MarinaTex asking the right questions

MarinaTex, image: licensed to use

Plastics waste is a major global problem facing the planet, affecting life on earth both on land and in the sea. The problem is that it is non-biodegradable and can exist in the ecosystem for hundreds of years, damaging both animal and human life and the ecosystem. So pervasive is it that global society is producing circa 380 million tons of plastic each year, 90 per cent of which is not recycled, while 8 million pieces of plastic end up in our oceans every day. If this trend continues, it is predicted that by 2050 there will be more plastic in the sea by weight than there are fish.

Such stark facts and figures have brought a realisation that more needs to be done. To date, HES has shared several efforts to find alternatives (e.g. Notpla, Swedish Stockings and Billi London), to recycle (GjengevMakers, TCG) and to offset plastics (Tred). One further novel example has been developed by Lucy Hughes, a young Industrial and Product design graduate of the University of Sussex. After graduating in 2019 with a First Class Honours degree, Lucy launched MarinaTex in February 2020. Based on her final year project MarinaTex is a home compostable translucent bioplastic material that could replace single-use plastic and help resolve the global problem of plastic pollution. It is made from fish waste, preferably skin and scales, of which there is some 50 million tons produced globally each year, most ending up in landfill and/or burned. Working in her home kitchen, it took her 100 experiments to refine both the process and the product, which has a higher tensile strength than low-density polythene (LPDE) of the same thickness.  

MarinaTex - plastic - The James Dyson Award 2019
Founder of MarinaTex – Lucy Hughes (pic: https://www.iamnewgeneration.co.uk)

So innovative is the product that Lucy has won various regional, national and international awards, including the James Dyson International Design Award, for which she received a £30,000 prize. With R&D testing costing as much as £20,000 per test, one of the problems she faces is the need to raise funding. At this stage in the venture’s development, reluctant to seek equity financing, Lucy is considering her business model and route to market – does she manufacture the end product or the machinery that produces it? In the process, she is teaming up with other like-minded designers as the problem ( of plastics waste) is, as she says, “bigger than us“.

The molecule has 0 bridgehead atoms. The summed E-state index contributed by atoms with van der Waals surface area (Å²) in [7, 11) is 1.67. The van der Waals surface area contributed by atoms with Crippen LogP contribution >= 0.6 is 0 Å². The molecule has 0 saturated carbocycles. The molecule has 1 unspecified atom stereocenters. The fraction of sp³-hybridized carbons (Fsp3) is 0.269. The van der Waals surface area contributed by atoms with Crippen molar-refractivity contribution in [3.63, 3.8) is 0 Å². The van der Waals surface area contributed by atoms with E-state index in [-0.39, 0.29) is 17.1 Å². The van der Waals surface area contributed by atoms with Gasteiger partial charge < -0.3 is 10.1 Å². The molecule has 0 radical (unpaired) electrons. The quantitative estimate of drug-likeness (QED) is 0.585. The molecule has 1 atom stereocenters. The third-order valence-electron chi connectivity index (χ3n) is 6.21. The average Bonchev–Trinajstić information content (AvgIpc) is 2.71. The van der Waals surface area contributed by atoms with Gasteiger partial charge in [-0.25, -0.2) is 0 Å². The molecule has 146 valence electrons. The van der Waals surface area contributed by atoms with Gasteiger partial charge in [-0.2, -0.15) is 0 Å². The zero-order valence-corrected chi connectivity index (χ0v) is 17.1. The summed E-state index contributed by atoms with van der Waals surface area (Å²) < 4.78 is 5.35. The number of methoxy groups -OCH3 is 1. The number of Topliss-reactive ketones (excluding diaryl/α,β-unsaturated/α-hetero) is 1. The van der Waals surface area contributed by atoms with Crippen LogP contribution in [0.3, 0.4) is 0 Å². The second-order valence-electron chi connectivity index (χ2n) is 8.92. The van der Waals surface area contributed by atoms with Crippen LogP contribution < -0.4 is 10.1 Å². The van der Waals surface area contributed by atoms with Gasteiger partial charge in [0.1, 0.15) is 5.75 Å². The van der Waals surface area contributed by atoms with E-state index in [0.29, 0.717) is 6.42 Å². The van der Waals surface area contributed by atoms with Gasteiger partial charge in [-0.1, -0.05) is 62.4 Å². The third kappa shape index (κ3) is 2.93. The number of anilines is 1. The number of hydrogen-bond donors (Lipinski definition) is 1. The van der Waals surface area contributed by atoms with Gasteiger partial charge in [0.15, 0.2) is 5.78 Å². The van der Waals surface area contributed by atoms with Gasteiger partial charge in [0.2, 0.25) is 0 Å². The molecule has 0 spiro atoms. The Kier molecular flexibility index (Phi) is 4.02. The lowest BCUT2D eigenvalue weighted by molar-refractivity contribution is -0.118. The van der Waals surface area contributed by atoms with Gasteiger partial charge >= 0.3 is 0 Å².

Before going into production, whether of the end product or the machinery, much preparation is needed, including securing full legal protection, the acquisition of certifications and more research into the product’s performance under different conditions. “Further research and development will ensure that MarinaTex evolves further, and I hope it becomes part of a global answer to the abundance of single-use plastic waste,” says James Dyson. Whilst agreeing with him, perhaps we need to ask why science has produced an artificial product that is damaging the planet while a young design student is creating something that could save it and address the other global problem of how to dispose of fish waste. Indeed, “Why do we need to have hundreds of man-made polymers when nature has so many readily available?” asks Lucy. She was only able to invent an alternative to plastic due to the questions she asked and, as she says, “I think it comes from a place of wanting to protect our oceans and planet”.

           Most certainly, entrepreneurship will not address the sustainability challenge by just asking how it can make “as much money as possible“. It needs to focus also, as MarinaTex has done, on the inter-connected non-economic social and environmental issues that constitute the challenge. While MarinaTex is focusing on SDGs 14 (Life below Water) and 15 (Life on Land), it is also contributing to SDGs 9 (Industry, Innovation and Infrastructure) and 12 (Responsible Consumption and Production) while implementing SDG 17 (Partnerships to achieve the Goal). Eventually, it will be required to contribute, also, to SDG 8 (Decent Work and Economic Growth), generating wealth for the venture and the country and providing employment for Lucy and her employees.

The answer to the question “how can enterprises make as much money as possible?” needs to be “by embedding their activities in ethical custom and ensuring all profit-making is in harmony with people and planet”. 

When this occurs, then “All things under the sun will  flourish when harmony prevails”.

© Professor David A. Kirby and Harmonious-Entrepreneurship.org (2021). Unauthorized use and/or duplication of this material without express and written permission from the author is strictly prohibited. Excerpts and links may be used, provided that full and clear credit is given to Professor David A. Kirby and Harmonious-Entrepreneurship.org with appropriate and specific direction to the original content.


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